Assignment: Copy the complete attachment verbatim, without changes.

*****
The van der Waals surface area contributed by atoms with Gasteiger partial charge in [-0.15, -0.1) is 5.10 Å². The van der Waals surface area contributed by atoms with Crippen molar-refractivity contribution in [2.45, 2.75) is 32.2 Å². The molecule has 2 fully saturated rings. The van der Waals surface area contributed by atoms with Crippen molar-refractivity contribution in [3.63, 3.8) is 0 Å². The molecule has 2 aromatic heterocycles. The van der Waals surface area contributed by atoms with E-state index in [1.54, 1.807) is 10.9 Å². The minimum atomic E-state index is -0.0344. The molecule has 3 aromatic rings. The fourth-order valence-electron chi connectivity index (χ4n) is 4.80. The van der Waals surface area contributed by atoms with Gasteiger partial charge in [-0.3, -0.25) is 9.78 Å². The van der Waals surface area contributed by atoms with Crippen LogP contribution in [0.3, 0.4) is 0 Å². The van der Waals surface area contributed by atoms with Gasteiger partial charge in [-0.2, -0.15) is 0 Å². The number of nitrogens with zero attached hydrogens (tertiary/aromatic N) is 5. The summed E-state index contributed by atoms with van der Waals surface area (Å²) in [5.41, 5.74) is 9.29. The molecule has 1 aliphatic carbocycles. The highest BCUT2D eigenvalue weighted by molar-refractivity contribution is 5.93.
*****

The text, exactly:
The van der Waals surface area contributed by atoms with Gasteiger partial charge in [-0.15, -0.1) is 5.10 Å². The van der Waals surface area contributed by atoms with Crippen molar-refractivity contribution in [2.45, 2.75) is 32.2 Å². The molecule has 2 fully saturated rings. The van der Waals surface area contributed by atoms with Crippen molar-refractivity contribution in [3.63, 3.8) is 0 Å². The molecule has 2 aromatic heterocycles. The van der Waals surface area contributed by atoms with E-state index in [1.54, 1.807) is 10.9 Å². The minimum atomic E-state index is -0.0344. The molecule has 3 aromatic rings. The fourth-order valence-electron chi connectivity index (χ4n) is 4.80. The van der Waals surface area contributed by atoms with Gasteiger partial charge in [-0.3, -0.25) is 9.78 Å². The van der Waals surface area contributed by atoms with Crippen LogP contribution in [0.3, 0.4) is 0 Å². The van der Waals surface area contributed by atoms with Gasteiger partial charge in [-0.2, -0.15) is 0 Å². The number of nitrogens with zero attached hydrogens (tertiary/aromatic N) is 5. The summed E-state index contributed by atoms with van der Waals surface area (Å²) in [5.41, 5.74) is 9.29. The molecule has 1 aliphatic carbocycles. The highest BCUT2D eigenvalue weighted by molar-refractivity contribution is 5.93.